Thursday, January 27, 2005

A Different Venue

Last Sunday morning, we stepped off the plane into Thailand, the only country in the world whose king actually still has power. Or so we've heard. I don't know what that really looks like, except that when you go to a movie here, you have to pay homage to the king before you can watch it.

So we go out to the curb and remind ourselves constantly, "They don't speak Chinese, they don't speak Chinese." It's instinctive, when you're in anothe country, to pull out whatever language you might know. We're back to pantomime and speaking slowly.

The long lines of cabs are silent. To save gas, they leave their engines off and push their cars forward when needed. We ask our driver to take us to the Baiyoke Suite Hotel. He is agreeable, but wants to give us a set rate instead of using his meter. We counter, "Use the meter. It's cheaper." He fights us, offering 300 baht and giving us all the typical reasons, "Much traffic, ok, no meter." He weakens, "Use meter, no use meter. No problem. Same same." Well, if it's same same to you, we'd like to use the meter. Score one for the Butz family.

Taxi drivers in Thailand drive like they are trying to break the sound barrier. There are no seatbelts. We hold on for dear life. This part of Thailand looks like Singapore and China combined - all the tropical weather in a dirty urban setting. The same partly built highways and buildings still line the road. We've seen them every year we've come.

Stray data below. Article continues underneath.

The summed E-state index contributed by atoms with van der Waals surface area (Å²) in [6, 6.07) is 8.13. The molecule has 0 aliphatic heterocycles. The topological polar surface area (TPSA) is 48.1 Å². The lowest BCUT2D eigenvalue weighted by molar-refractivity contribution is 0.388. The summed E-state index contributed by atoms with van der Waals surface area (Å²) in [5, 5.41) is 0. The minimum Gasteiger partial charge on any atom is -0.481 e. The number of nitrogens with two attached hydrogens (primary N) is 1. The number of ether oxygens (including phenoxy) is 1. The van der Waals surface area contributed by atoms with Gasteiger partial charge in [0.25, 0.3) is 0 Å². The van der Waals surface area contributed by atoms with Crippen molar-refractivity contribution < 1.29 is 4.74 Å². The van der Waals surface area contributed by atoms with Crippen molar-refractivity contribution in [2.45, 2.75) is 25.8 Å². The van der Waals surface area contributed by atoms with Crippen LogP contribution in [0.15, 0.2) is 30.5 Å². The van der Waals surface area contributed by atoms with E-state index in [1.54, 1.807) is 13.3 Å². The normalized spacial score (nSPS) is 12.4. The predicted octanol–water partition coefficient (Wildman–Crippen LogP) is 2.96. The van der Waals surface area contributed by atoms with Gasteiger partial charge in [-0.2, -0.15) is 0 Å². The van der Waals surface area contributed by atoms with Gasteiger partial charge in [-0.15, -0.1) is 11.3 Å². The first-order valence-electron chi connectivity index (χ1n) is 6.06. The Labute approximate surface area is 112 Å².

We are only in Bangkok for one night, to go to the dentist here because it's so much cheaper. My dentist's first name is Wawit. Erik's is Choosin. These names crack us up. We have a hard time finding the dentist because none of the taxi drivers understand the name of the hospital. I find a man who will take us for 100 baht. I'm annoyed because I know that it should be half that price if he uses the meter, but I am at his mercy. As we drive, I realize this man could be taking my children and me somewhere else and I cannot stop him. I say, "The hospital is very close right? Shouldn't we be there already?" He slows down the car and starts to pull over, "Maybe you want to take another car," he threatens. "NO!" I cry. Ok, I'll shut up.

After the dentist, we want to swim. Well, the kids want to swim. We want to sleep. Score one for the Butz kids. As we walk out to the pool on the 11th floor, I say to Erik, "Is that air con I feel?" No, that's the actual air temperature. It must be 65 degrees out here. Our kids want to go in anyway. We shiver on pool chairs. A whole family from Denmark comes in and jumps straight in. Crazy Scandinavians.

In the afternoon, we go back to the airport to catch our shuttle to the conference. The irony of our trip is that it took two hours to fly here. It will take 3 hours to drive to our conference, and we're back tracking. Our bus leaves an hour and a half late, but we're on our way.

Wednesday, January 12, 2005

New Year's Resolution